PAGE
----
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IMPACT OF POVERTY, HOMELESSNESS, AND DRUGS ON HISPANIC WOMEN AT RISK FOR HIV INFECTION

Authors
  • NYAMATHI, A
  • VASQUEZ, R
Publication Date
Nov 01, 1989
Source
eScholarship - University of California
Keywords
License
Unknown
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Abstract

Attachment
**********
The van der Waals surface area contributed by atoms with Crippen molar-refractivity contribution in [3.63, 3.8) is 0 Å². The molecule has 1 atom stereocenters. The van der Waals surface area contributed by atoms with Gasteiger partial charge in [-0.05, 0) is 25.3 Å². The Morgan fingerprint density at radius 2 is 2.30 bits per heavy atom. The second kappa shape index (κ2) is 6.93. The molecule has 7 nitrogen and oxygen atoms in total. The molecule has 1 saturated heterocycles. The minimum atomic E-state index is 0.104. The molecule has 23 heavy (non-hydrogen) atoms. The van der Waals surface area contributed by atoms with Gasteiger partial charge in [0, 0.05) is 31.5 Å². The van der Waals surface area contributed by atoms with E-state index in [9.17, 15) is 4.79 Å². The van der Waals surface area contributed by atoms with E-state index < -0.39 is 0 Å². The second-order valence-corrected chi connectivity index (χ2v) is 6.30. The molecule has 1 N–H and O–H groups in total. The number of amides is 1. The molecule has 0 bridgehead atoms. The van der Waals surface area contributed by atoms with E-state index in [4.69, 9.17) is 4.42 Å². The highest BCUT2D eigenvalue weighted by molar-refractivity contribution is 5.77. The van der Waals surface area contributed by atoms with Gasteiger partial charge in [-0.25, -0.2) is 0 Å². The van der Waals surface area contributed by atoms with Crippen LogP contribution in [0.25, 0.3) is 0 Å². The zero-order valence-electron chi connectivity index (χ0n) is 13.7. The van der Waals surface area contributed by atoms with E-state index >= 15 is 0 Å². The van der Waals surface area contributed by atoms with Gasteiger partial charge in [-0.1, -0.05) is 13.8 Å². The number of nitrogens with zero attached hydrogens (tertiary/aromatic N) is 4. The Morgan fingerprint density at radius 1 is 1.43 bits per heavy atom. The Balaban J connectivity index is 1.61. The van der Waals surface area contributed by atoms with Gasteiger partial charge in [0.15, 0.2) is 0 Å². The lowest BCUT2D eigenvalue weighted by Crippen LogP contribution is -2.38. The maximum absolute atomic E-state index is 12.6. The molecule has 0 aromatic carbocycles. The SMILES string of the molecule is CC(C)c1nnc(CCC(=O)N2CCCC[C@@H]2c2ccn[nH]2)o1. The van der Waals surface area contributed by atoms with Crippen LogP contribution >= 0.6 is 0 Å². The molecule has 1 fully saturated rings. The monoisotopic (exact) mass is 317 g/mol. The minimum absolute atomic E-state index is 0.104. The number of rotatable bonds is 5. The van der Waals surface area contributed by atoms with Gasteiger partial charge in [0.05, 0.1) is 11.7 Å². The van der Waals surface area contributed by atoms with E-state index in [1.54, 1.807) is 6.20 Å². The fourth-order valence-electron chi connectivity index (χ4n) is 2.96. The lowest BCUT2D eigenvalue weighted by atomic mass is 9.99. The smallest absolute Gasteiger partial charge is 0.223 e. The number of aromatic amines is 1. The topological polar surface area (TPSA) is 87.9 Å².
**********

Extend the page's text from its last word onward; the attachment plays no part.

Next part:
The incidence of AIDS among Hispanic women has been increasing more rapidly than among non-Hispanic women. Yet little is known about the crisesHispanic women at risk may experience and the ways they deal with their most immediate concerns. The purpose of this study was to assess the concerns and stresses experienced by Hispanic women, the coping responses commonly used, perceivedfeelings of self-esteem, locus of control, and emotional distress experienced, Focus group interviews were conducted by Hispanic and black nurses with 43 Hispanic women who were homeless, intravenous drug users (JYDUs), sexual partners of IVDUs, women diagnosed with sexually transmitted diseases, or prostitutes. Content analysis revealed that the overwhelmingfocus that directed the lives of the women was overcoming threats to the provider role. The predominant situationalfactors werefound to bepotential loss of health, drug addiction, lack of social support, lack of information about the potential threat of AIDS, and a life of poverty. Personalfactors such as low self-esteem, helplessness, and loss of control, and emotionfocused coping responses such as drug use and daydreaming were additional threats. The adaptive outcome for these women was to achieve adequacy as a provider in optimizing the health and well-being of their children.

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